I split the cake and did 10gal about 3 weeks ago. I'll post if it comes out great again.
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Offline UselessBrewing

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Re: Bottle conditioning yeast
« Reply #6 on: September 22, 2009, 07:36:50 AM »
If you don't already have the Book "Wild Brews" by Jeff Sparrow, Get it! I also checked Farmhouse ales and Brew like a monk but neither had any suggestions.

So Jeff recommends two yeasts that are neutral enough for bottle conditioning (pg. 253). The first is Wyeast German Ale (1007). The second one is White Labs California Ale yeast (WLP001). He states that acidity and a low PH can harm Saccharomyces cerevisiae. Jeff explains that both strains are tolerant of acidity, neutral in flavor, and do well in harsh conditions.

There you go! The more I learn, the more I realize how much I still have to learn! Belgians and Scotches are two of my favorite styles. I think I like the Belgians because that's about the time (Mid 1800's) that they were figuring out what yeast was and how it affected beer flavors, along with Pasteurization. So they were trying all different kinds of things in an effort to make their beer taste good and last through the summer.

Anyhow, hope this helps!

Cheers
Preston
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Offline Berkyjay

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Re: Bottle conditioning yeast
« Reply #7 on: September 22, 2009, 01:33:37 PM »
If you don't already have the Book "Wild Brews" by Jeff Sparrow, Get it! I also checked Farmhouse ales and Brew like a monk but neither had any suggestions.

So Jeff recommends two yeasts that are neutral enough for bottle conditioning (pg. 253). The first is Wyeast German Ale (1007). The second one is White Labs California Ale yeast (WLP001). He states that acidity and a low PH can harm Saccharomyces cerevisiae. Jeff explains that both strains are tolerant of acidity, neutral in flavor, and do well in harsh conditions.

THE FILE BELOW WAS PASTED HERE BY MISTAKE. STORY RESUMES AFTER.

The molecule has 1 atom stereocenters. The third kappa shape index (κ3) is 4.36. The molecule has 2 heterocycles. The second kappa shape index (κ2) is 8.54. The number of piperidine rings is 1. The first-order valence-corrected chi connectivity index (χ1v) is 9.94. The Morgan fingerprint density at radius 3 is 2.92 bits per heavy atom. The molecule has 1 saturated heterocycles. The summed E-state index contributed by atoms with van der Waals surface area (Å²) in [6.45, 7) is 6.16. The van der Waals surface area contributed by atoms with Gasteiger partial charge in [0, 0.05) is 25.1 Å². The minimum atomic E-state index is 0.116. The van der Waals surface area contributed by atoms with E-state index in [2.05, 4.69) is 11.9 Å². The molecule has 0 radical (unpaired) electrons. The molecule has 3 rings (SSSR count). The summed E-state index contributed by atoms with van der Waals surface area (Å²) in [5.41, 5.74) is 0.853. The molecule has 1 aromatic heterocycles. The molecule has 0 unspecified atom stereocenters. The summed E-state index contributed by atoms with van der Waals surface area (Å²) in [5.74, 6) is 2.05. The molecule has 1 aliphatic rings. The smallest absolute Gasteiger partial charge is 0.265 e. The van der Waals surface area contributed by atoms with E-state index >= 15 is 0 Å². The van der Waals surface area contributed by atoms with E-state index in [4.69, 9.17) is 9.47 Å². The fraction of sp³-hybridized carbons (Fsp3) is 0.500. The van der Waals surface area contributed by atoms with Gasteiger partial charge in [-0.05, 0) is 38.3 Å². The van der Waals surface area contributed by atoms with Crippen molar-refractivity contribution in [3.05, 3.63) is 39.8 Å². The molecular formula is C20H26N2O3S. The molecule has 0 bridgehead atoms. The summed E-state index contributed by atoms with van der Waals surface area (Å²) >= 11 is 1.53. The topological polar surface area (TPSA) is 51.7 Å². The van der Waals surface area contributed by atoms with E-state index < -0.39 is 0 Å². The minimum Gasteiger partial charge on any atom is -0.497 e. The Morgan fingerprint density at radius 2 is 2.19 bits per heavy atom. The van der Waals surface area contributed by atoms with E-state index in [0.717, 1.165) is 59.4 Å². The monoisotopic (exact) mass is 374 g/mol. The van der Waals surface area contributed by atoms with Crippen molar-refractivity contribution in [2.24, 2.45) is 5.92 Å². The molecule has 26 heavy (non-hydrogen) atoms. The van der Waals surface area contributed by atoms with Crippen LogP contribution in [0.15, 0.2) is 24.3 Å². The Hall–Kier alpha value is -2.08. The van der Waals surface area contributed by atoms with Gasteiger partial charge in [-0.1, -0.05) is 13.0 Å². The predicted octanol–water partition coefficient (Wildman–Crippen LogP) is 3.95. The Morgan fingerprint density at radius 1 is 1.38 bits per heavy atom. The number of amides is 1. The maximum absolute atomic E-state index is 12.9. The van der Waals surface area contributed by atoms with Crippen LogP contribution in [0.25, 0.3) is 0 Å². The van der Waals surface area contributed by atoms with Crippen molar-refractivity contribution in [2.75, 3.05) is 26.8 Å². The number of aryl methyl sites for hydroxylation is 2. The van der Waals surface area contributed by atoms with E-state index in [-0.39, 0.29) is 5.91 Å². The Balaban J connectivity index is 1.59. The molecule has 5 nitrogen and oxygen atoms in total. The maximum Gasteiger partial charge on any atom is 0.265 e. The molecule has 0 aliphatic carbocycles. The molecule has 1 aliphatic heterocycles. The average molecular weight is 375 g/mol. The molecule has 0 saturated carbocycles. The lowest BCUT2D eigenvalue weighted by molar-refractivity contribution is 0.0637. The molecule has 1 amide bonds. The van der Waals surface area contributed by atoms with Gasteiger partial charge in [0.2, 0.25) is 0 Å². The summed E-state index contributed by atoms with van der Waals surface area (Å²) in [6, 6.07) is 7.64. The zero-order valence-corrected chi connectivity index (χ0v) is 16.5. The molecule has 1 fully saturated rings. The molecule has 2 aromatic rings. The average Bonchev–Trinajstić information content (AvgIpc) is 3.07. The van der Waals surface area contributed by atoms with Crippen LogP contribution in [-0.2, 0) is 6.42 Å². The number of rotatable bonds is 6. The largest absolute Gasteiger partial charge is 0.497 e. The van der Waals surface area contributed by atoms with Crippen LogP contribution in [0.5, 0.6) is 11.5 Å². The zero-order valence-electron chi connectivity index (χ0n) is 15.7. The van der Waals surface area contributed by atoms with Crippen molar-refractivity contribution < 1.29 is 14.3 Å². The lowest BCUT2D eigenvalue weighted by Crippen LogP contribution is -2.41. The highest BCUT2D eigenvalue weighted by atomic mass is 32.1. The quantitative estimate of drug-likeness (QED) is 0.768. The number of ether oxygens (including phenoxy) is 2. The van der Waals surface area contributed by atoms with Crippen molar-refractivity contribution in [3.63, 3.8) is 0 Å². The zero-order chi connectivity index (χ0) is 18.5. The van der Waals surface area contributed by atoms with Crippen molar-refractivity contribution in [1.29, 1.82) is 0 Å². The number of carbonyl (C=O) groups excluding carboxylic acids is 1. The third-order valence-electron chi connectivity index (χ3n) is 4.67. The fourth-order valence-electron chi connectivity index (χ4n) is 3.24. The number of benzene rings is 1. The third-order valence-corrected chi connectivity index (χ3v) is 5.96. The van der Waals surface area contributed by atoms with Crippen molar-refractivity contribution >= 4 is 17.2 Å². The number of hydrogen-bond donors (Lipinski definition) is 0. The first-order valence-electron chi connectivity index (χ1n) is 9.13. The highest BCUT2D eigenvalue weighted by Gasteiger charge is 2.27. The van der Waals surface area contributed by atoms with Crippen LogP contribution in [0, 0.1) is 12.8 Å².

There you go! The more I learn, the more I realize how much I still have to learn! Belgians and Scotches are two of my favorite styles. I think I like the Belgians because that's about the time (Mid 1800's) that they were figuring out what yeast was and how it affected beer flavors, along with Pasteurization. So they were trying all different kinds of things in an effort to make their beer taste good and last through the summer.

Anyhow, hope this helps!

Cheers
Preston

Ah excellent!  I do have the Farmhouse Ales book but not the Wild Brews...yet.  I haven't yet dug into the Farmhouse Ales but will soon.  That is good information on those two yeasts.  Yeah, Belgians are my favorite style as well.  I'm a huge history buff and the history of the Trappist Ales grabs me....as well as the wonderful flavors.  My goal is to get as close to a Rochefort style as I can.  It is really fun breaking down what I am doing wrong and what i am doing right after every brew.  Unfortunately it is such a slow process and I am starting to hit the wall with the equipment available to me.

Offline UselessBrewing

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Re: Bottle conditioning yeast
« Reply #8 on: September 23, 2009, 07:23:22 AM »
I am starting to hit the wall with the equipment available to me.
You and me both!  ;D

Cheers
Preston
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Offline MaltLicker

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Re: Bottle conditioning yeast
« Reply #9 on: September 23, 2009, 05:46:40 PM »
I am starting to hit the wall with the equipment available to me.
You and me both!  ;D  Cheers   Preston 

Me too.  An apt description of brew day yesterday, bouncing around hitting walls at every turn.  And then my first total yeast failure when I checked this morning.   :'(

Offline bonjour

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Re: Bottle conditioning yeast
« Reply #10 on: September 24, 2009, 07:20:56 AM »
My beers are either too big to bottle condition, in that case I force carb them, or I have absolutely no problem with residual yeast ( I usually make sure I pick-up a small amount of yeast into me bottling bucket.